Why is a note important: If you’ve parked in a 14-story parking structure then being able to pinpoint the GPS location of your car isn’t going to do you a ton of good. Yes, you know your car is in this structure but is it on floor five or floor twelve? Chances are good you don’t remember. Also, given its size, you may or may not be able to see your car from the elevator door, meaning you’ll probably have to wander around on a few floors before you’ll actually find the one you want. Not exactly ideal.

Here’s how to make it work:

Save Your Spot

Once you’ve found that perfect parking space and turned your car off, tap the blue location dot on Google Maps (that dot that’s highlighting where you are) to save your location. A small menu will appear at the bottom of the page with “See places near you,” an opportunity to calibrate your blue dot compass, and an option for “Save your parking.” Tap on the parking saver. Now, when you look at Google Maps, there will be a huge letter P on your map where you parked your vehicle that you can navigate to just like any other destination within Maps. It doesn't get easier than that.

Add More Info

If you’re parking somewhere a little more complicated, say a multi-level parking garage or the like, you’re also given the option with “Save your parking” to add some details.  Later when you get back to the deck, those details can be invaluable. For instance, you might right “4th floor” or “ground level by the stairs.” If you’re parking on the street rather than a deck, you can also use this feature to keep track of how long you have left in a spot through a special built-in meter counter. When time starts to run out, your phone can let you know so you don’t end up with a costly ticket.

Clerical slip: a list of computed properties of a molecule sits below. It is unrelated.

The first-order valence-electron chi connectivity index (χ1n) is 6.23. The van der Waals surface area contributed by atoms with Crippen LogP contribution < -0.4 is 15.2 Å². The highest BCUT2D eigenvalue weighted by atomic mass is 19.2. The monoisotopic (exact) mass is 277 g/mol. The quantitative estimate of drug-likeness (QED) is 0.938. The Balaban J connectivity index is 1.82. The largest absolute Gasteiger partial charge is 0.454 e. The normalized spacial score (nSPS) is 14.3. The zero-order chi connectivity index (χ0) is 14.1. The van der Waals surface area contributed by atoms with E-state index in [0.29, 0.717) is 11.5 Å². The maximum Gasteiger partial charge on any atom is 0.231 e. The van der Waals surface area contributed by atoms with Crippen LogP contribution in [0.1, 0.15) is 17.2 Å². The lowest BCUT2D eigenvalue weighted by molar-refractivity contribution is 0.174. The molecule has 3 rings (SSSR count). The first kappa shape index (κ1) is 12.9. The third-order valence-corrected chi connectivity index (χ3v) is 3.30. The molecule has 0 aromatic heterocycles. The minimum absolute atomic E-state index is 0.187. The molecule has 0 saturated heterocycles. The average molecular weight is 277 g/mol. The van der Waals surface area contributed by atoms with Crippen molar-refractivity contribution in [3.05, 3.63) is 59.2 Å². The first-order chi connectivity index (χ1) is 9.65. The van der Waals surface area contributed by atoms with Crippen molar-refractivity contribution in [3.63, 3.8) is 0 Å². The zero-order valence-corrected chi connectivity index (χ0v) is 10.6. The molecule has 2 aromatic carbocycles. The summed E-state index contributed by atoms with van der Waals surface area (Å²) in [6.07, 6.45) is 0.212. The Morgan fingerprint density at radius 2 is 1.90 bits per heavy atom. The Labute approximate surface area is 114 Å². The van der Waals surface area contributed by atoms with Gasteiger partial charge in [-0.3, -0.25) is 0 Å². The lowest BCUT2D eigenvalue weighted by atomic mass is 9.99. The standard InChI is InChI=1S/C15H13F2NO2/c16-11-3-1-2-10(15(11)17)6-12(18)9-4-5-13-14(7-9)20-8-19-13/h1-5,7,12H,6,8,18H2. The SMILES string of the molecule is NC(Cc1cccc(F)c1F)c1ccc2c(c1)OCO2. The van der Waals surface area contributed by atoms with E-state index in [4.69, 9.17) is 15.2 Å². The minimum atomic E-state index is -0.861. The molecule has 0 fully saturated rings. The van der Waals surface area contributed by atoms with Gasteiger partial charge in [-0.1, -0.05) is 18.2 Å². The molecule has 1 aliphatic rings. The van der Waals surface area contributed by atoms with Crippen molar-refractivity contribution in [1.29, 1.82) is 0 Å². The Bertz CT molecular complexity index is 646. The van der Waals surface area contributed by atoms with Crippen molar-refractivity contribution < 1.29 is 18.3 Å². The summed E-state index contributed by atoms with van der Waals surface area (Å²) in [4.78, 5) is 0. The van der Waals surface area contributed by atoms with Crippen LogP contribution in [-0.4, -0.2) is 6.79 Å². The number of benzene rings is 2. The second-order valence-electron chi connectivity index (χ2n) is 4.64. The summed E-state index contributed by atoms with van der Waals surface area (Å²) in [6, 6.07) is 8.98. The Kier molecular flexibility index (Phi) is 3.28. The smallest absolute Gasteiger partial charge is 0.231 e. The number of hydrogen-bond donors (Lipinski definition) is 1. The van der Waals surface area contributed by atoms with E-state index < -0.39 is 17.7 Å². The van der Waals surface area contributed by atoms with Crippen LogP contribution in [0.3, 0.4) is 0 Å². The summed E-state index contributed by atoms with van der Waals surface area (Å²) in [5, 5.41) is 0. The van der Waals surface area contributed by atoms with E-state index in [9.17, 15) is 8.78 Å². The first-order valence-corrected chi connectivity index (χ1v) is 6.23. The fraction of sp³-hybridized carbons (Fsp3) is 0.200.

Even if you don't think you'll need the details later, it's always a good idea to save a few noteworthy things just in case, especially those parking meter details.

One of Many

Google Maps isn't the only way to save where you parked. With iOS 10, Apple built a similar feature into the iPhone, and other apps like Waze and Google Now on Android can help get the job done. Of the options; however, Google Map's solution is perhaps the most robust and the one that's going to help you find your car no matter where you managed to leave it.
Source: This article was published lifewire.com By Emily Price
Categorized in How to